Palaeontology - Earth Sciences - 26.07.2018
Classic fossil site re-explored in undergraduate project
Classic fossil site re-explored in undergraduate project
Aust Cliff near Bristol has been known as a rich fossil site since the 1820s. Since then, thousands of people have visited this spectacular location on the banks of the Severn, and collected fossils of ancient sharks and sea dragons.

Life Sciences - Palaeontology - 11.07.2018
Three Previously Unknown Ancient Primates Identified
Kirk's father and Austin-based artist Randy Kirk produced his own rendering of what the species might have looked like. Painting on marble by Randwolf. AUSTIN, Texas - Biological anthropologists from The University of Texas at Austin have described three new species of fossil primates that were previously unknown to science.

Palaeontology - Life Sciences - 09.07.2018
Innovative online Birmingham courses produce first graduates
A new species of ancient reptile has been described by scientists at the University of Birmingham, filling a critical gap in the fossil record of dinosaur cousins and suggesting that some features thought to characterise dinosaurs evolved much earlier than previously thought. Described in a paper published today in Nature, the carnivorous reptile, Teleocrater rhadinus, was approximately 7-10 feet in length, had a long neck and tail, and walked on four crocodile-like legs.

Palaeontology - Physics - 15.08.2017
Unique imaging of a dinosaur's skull tells evolutionary tale
Unique imaging of a dinosaur’s skull tells evolutionary tale
Researchers have exposed the inner structures of the fossil skull of a 74-million-year-old tyrannosauroid dinosaur nicknamed the Bisti Beast. Collaboration creates highest-resolution scan of a large tyrannosaur skull LOS ALAMOS, N.M., Aug. 15, 2017-Researchers using Los Alamos' unique neutron-imaging and high-energy X-ray capabilities have exposed the inner structures of the fossil skull of a 74-million-year-old tyrannosauroid dinosaur nicknamed the Bisti Beast in the highest-resolution scan of tyrannosaur skull ever done.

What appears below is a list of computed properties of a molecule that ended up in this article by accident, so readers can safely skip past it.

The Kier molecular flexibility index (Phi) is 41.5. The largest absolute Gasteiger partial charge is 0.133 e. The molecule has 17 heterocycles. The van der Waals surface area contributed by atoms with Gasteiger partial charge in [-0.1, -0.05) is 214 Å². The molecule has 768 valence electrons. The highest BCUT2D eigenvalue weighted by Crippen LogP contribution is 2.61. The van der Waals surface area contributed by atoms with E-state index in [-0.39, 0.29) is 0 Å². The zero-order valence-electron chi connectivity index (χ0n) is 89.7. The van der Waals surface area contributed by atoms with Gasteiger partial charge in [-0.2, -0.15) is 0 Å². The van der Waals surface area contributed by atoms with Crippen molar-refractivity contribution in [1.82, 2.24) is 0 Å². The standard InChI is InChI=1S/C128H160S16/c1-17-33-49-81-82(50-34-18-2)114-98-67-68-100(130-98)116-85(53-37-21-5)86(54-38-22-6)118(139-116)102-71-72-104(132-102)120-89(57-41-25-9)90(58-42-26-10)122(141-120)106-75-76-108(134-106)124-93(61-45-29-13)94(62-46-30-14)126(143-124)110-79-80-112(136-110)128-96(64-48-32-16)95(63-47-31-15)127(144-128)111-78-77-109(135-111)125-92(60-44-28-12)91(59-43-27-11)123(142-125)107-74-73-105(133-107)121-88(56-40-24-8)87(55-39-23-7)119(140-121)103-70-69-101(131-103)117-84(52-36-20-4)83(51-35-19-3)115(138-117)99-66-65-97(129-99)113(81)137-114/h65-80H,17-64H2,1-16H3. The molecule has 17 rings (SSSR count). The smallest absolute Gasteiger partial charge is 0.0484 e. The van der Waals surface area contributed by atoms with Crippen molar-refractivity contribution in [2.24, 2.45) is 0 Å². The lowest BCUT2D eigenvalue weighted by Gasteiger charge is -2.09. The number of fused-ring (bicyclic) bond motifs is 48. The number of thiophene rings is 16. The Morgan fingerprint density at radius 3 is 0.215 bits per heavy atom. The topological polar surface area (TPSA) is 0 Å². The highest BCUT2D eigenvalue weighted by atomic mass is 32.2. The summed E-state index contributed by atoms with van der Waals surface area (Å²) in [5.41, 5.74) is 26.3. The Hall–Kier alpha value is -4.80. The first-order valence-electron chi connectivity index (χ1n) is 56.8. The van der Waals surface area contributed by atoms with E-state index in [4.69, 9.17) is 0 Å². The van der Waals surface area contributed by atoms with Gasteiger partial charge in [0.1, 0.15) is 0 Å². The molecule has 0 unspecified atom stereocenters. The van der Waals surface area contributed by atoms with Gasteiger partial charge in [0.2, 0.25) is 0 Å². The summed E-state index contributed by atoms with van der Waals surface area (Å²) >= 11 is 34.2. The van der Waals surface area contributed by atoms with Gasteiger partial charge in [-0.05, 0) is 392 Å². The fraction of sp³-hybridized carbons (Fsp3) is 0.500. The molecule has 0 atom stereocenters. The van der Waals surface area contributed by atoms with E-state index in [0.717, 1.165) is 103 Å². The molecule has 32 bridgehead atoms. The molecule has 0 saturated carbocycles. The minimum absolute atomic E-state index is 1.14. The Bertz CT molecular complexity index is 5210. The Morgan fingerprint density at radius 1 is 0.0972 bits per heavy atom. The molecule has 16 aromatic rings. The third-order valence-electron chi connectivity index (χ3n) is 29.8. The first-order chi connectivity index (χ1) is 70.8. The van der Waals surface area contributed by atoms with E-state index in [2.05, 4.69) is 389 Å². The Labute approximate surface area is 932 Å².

Palaeontology - Life Sciences - 26.07.2017
Large-Mouthed Fish Was Top Predator After Mass Extinction
Possible look of the newly discovered predatory fish species Birgeria americana with the fossil oft he skull shown at bottom right (Artwork: Nadine Bösch) The most catastrophic mass extinction on Earth took place about 252 million years ago - at the boundary between the Permian and Triassic geological periods.

Life Sciences - Palaeontology - 09.08.2016
Origin of the turtle shell lies in digging
Origin of the turtle shell lies in digging
In today's turtles the shell has a key protective function. The animals can withdraw into it and protect themselves against predators. No other group of vertebrates has modified its physique to such an extent to develop an impenetrable protective structure. “For a long time, paleontologists and developmental biologists puzzled over the origin of the tortoise shell,” explains Torsten Scheyer, a paleontologist at the University of Zurich.

Palaeontology - Life Sciences - 21.08.2014
Jurassic Welsh mammals were picky eaters, study finds
Media Releases Research Using Synchrotron Light New analyses of tiny fossil mammals from South Wales are shedding light on the function and diets of our earliest ancestors, a team led by researchers from the Universities of Bristol and Leicester report . The team used CT scanning with synchrotron X-rays at PSI's Swiss Light Source to reveal in unprecedented detail the internal anatomy of the mammals' tiny jaws.

Life Sciences - Palaeontology - 18.08.2011
Getting inside the mind (and up the nose) of our ancient ancestors
Getting inside the mind (and up the nose) of our ancient ancestors
Reorganisation of the brain and sense organs could be the key to the evolutionary success of vertebrates, one of the great puzzles in evolutionary biology, according to a paper by an international team of researchers, published today in Nature.